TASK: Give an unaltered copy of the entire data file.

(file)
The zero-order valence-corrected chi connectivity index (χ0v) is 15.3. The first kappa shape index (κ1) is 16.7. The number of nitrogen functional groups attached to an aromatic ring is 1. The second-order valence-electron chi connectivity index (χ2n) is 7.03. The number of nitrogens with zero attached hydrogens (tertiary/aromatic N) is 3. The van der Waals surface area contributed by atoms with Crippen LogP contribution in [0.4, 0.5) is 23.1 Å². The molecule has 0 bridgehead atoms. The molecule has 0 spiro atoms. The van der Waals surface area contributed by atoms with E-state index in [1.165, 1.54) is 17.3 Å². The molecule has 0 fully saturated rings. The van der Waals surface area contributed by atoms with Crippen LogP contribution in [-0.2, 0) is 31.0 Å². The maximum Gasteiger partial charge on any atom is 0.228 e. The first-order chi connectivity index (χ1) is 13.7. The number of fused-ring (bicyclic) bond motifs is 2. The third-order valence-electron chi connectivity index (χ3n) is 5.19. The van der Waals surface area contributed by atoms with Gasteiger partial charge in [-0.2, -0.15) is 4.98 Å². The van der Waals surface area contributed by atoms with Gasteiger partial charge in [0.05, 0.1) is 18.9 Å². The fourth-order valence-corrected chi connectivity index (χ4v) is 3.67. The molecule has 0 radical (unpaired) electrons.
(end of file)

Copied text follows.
The zero-order valence-corrected chi connectivity index (χ0v) is 15.3. The first kappa shape index (κ1) is 16.7. The number of nitrogen functional groups attached to an aromatic ring is 1. The second-order valence-electron chi connectivity index (χ2n) is 7.03. The number of nitrogens with zero attached hydrogens (tertiary/aromatic N) is 3. The van der Waals surface area contributed by atoms with Crippen LogP contribution in [0.4, 0.5) is 23.1 Å². The molecule has 0 bridgehead atoms. The molecule has 0 spiro atoms. The van der Waals surface area contributed by atoms with E-state index in [1.165, 1.54) is 17.3 Å². The molecule has 0 fully saturated rings. The van der Waals surface area contributed by atoms with Crippen LogP contribution in [-0.2, 0) is 31.0 Å². The maximum Gasteiger partial charge on any atom is 0.228 e. The first-order chi connectivity index (χ1) is 13.7. The number of fused-ring (bicyclic) bond motifs is 2. The third-order valence-electron chi connectivity index (χ3n) is 5.19. The van der Waals surface area contributed by atoms with Gasteiger partial charge in [-0.2, -0.15) is 4.98 Å². The van der Waals surface area contributed by atoms with Gasteiger partial charge in [0.05, 0.1) is 18.9 Å². The fourth-order valence-corrected chi connectivity index (χ4v) is 3.67. The molecule has 0 radical (unpaired) electrons.